Think the field of medicine is quickly advancing? Think again. It’s advancing much faster than you might be able to imagine. Pretty soon your doctor may be wearing Google glass the next time you visit him/her. Google glass is a wearable computer with an optical head mounted display. It displays information like a smart phone in a hands-free format.
One of the first places you may see the Google glass is in the operating room. Stanford University physician Dr. Homero Rivas has identified the potential of such technology and was introduced to augmented reality. In augmented reality, Google glass is able to superimpose an illustrated procedure step by step over the skin of the model.
With these models, doctors can “see” what they are cutting into and they no longer have to “guess” at where anything is. Once they better understand this, it will create less trauma and speed up recovery times. Dr. Rivas envisions that, “Soon, I’ll be able to implement all the algorithms from the MRI, send it to Glass, and then sit in front of the patient on the examining table. I’ll lay my eyes on the abdomen and see the hologram of the MRI to determine exactly where the mass is”.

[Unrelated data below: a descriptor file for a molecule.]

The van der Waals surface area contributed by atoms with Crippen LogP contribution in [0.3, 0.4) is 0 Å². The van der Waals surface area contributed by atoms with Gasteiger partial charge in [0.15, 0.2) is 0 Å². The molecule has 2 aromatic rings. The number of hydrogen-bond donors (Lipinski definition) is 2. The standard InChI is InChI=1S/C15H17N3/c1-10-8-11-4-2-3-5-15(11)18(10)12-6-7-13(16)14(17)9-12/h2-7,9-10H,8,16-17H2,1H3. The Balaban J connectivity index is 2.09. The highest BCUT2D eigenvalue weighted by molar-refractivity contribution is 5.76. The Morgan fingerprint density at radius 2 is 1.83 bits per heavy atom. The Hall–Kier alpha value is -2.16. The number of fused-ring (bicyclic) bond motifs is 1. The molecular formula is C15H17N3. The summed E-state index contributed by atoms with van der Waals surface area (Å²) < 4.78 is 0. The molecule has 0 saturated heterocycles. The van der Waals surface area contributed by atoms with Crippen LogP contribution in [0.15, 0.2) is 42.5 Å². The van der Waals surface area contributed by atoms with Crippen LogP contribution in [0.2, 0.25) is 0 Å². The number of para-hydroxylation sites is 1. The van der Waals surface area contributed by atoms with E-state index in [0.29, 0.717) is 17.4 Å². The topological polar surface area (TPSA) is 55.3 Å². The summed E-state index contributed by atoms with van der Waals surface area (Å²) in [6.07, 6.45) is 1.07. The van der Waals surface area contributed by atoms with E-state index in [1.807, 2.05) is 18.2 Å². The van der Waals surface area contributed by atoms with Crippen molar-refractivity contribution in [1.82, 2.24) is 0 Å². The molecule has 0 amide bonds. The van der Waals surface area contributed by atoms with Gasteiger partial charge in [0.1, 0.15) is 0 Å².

Dr. Rivas thinks that one day we won’t even need cadavers or patients for medical students. They’ll be able to improve their medical procedures in the world of augmented reality.
In addition to augmented reality the Google glass may also be coming to general hospital floors near you. It is difficult enough keeping track of patient charts today. Even with the advent of electronic medical records today it still may not be enough. At Beth Israel Deaconess Medical Center in Boston, they are testing out Google glass for doctors when viewing charts. A patient will have a bar code or QR code assigned to them. These codes will correspond to vital signs, lab results, and any other pertinent information. Doctors can then look at the QR code and pull up the information while talking to the patient.
The Google glass has come a far way during their trial period in Boston. They are using external battery packs, improved wireless transmission, head tilt controls with scrolling, QR code app has been improved, and they are now even paired with clinical iPhones.
The medical field has been advancing very quickly and it’s no surprise that the medical industry has decided to adopt it. They are so many applications of these glasses that only time will tell how effective these novel ideas will become.